Debian Linux on a Fujitsu Lifebook P7120

This report is listed at TuxMobil - Linux on laptops, notebooks, PDAs and mobile phones

A wonderful friend allowed me to install Debian on their P7120, and,
fortunately, it all went well.  The machine is cute - lightweight, 1280x768
12in screen, all the usual stuff you'd expect of a decent machine.
Pentium M 1.4ghz, 1gb RAM, Pro/Wireless 2915ABG etc.

Debian / Testing.  Again

I seem to have this thing about installing Debian / Testing rather than
Stable - usually by mistake but often upgraded anyway.  As part of the
install I did "tasksel install kde-desktop" and then the usual
"apt-get --purge remove libgnome*" and "apt-get --purge remove .*gnome*"
because I cannot bring myself to inflict gnome onto innocent users,
and especially as KDE now has E.U funding.

It wasn't until after I'd done the install that I found that half a
dozen other users have P7120's and you can find them on Tuxmobil's Fujitsu page.
You would do well to read them all - they're pretty much the same, and
make sure that what you need is actually done successfully.

xorg and 915resolution tweaks

edit /etc/default/915resolution and set:


Then check xorg.conf and make sure that if it says a Mode 1280x800
that you change it to 1280x768 and you'll get the right screen behaviour.


Also I have a preference for cpufreqd to run the ondemand module,
not the performance module, even and especially on AC.  I don't
care if it takes a while to kick in: the silence of the fan and
the reduced temperature far outweighs the benefit of having the CPU
run at "convenient" speeds.

It seems that I spoke too soon about cpufreq being up to the task of
always autodetecting everything, so I had to add speedstep-centrino to
/etc/modules.  If you're interested, this is the /etc/cpufreqd.conf used.

random useability configuration...

I made my usual edits to make the system useable.  /etc/default/rcS
I changed fsckfix="no" to "yes"; I added export KDE_IS_PRELINKED="1"
and KDE_EXEC_SLAVES="1" to /etc/profile, and I ran
"prelink -q -v -a --random --conserve-memory".  These are important
changes for two reasons: one, KDE runs a lot faster when you switch
off the stupidity that was added for coping with when Pentium II
500mhz systems were All The Rage. two: having fsck fix a filesystem
that you're only going to do by running fsck -a and then holding your
finger down on the "y" key - I mean, the only sensible thing is to
let it be done automatically.

Also, I have to admit: I am a fan of
for libdvdcss2 and w32codecs (which don't exist for amd64.  damn.) 
And, also, of adding nonfree and contrib to /etc/apt/sources.list
(included here for convenience).  Then you can add flash and mozplugger
"apt-get install libflash-mozplugin flashplugin-nonfree mozplugger"
You will find mozplugger to be very useful: pdfs for example will appear
in a firefox window rather than having to be downloaded and run by a
separate program.


Sound works except for the stereo microphone.

card reader

The Texas Instruments card reader didn't work - don't know why.
Didn't have an SD card to find out, either.


The IPW 2945 is supported by the ipw2200 module, as Intel have this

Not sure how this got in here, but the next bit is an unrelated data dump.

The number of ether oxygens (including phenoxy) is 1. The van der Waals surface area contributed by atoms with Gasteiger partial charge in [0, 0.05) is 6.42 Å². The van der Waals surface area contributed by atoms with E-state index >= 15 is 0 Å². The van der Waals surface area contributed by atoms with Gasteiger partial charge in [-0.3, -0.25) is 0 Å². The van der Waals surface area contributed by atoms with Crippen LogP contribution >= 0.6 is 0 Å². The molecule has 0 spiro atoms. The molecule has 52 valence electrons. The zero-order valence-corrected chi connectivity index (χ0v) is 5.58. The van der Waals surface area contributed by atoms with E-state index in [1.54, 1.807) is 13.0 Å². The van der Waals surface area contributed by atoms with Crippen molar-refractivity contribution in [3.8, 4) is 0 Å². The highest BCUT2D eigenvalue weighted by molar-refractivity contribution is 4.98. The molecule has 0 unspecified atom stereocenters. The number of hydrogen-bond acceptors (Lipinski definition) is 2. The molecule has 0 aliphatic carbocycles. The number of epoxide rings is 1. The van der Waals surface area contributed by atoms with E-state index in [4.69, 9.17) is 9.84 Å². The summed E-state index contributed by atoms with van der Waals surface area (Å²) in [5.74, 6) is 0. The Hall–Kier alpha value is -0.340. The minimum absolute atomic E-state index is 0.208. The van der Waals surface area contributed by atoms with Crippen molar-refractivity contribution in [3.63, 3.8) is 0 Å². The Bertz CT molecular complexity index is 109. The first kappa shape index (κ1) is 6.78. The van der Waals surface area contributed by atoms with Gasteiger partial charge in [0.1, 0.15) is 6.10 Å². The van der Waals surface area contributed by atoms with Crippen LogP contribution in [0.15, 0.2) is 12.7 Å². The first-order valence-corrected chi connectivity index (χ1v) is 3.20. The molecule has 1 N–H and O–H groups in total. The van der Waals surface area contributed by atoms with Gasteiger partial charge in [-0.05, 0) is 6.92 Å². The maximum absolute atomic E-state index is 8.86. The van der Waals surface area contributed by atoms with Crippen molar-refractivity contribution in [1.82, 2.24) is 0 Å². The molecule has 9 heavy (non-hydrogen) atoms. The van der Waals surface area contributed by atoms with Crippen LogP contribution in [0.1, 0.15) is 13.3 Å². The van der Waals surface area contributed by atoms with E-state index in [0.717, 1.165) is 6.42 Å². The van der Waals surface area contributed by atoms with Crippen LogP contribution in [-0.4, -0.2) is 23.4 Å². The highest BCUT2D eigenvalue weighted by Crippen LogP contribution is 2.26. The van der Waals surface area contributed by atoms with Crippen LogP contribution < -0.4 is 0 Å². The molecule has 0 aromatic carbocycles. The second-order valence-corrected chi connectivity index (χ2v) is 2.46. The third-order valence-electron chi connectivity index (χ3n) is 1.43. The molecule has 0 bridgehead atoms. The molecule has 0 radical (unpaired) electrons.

thing about making sure that their hardware is supported on Linux.
the only fly in the ointment is having to manually download and install
the firmware and install it
("tar -xvzf ipw2200-firmware.tgz; cp ipw2200-firmware/* /lib/firmware")
manually.  Once that's done, however, it works fine.

Also, I have found that wlassistant is incredibly useful: it works,
it detects networks, it allows you to configure them, including WEP
and passwords - just run it, and get on with it. remember to install
with "apt-get install wlassistant", and remember to run it with
"sudo wlassistant" rather than run it as an ordinary user.
for convenience.

which reminds me... kdesu...


One of the most useful desktop-based configuration tips I've ever
found, for ordinary users, is to set up kdesu.  This avoids the need
to give users a root password, especially when you set up sudo for
them with no password.  Just... bear in mind that doing that makes
for a thoroughly-compromisable system!  (So, whatever you do, don't
roll that out en-masse across hundreds of systems if you're an OEM
reading this!)  I do it for a few dozen users, for their convenience,
because I don't want them ringing up asking for the root password.
If you do sudo in the standard way (i.e. not adding NOPASSWD) then
they only need to know their own password.

Search on google for "kdesu sudo" gives these:

mkdir -p ~/.kde/share/config
cat < ~/.kde/share/config/kdesurc >> EOF


An install of Debian on this machine was pretty straightforward, and,
as it turns out, there are half a dozen other reports, listed on
Tuxmobil's Fujitsu page that contain useful tips.
For example, Joey's page outlines that he has stereo-mic issues, which I also
found to be the case on a Samsung Q1: the mics don't work at all on there.
I believe it to be because, although the audio chipset is well known, very
few machines have stereo microphones.

Other than that, everything that's actually useful and necessary actually
works, and it's a thoroughly good - and lightweight - useable machine.
The fact that four very experienced linux technical experts have bought
this machine should give you much confidence in it, and in being able to
resolve any issues.

The cpuinfo can be found here.
The meminfo can be found here.
The lspci info can be found here.
The lspci -v info can be found here.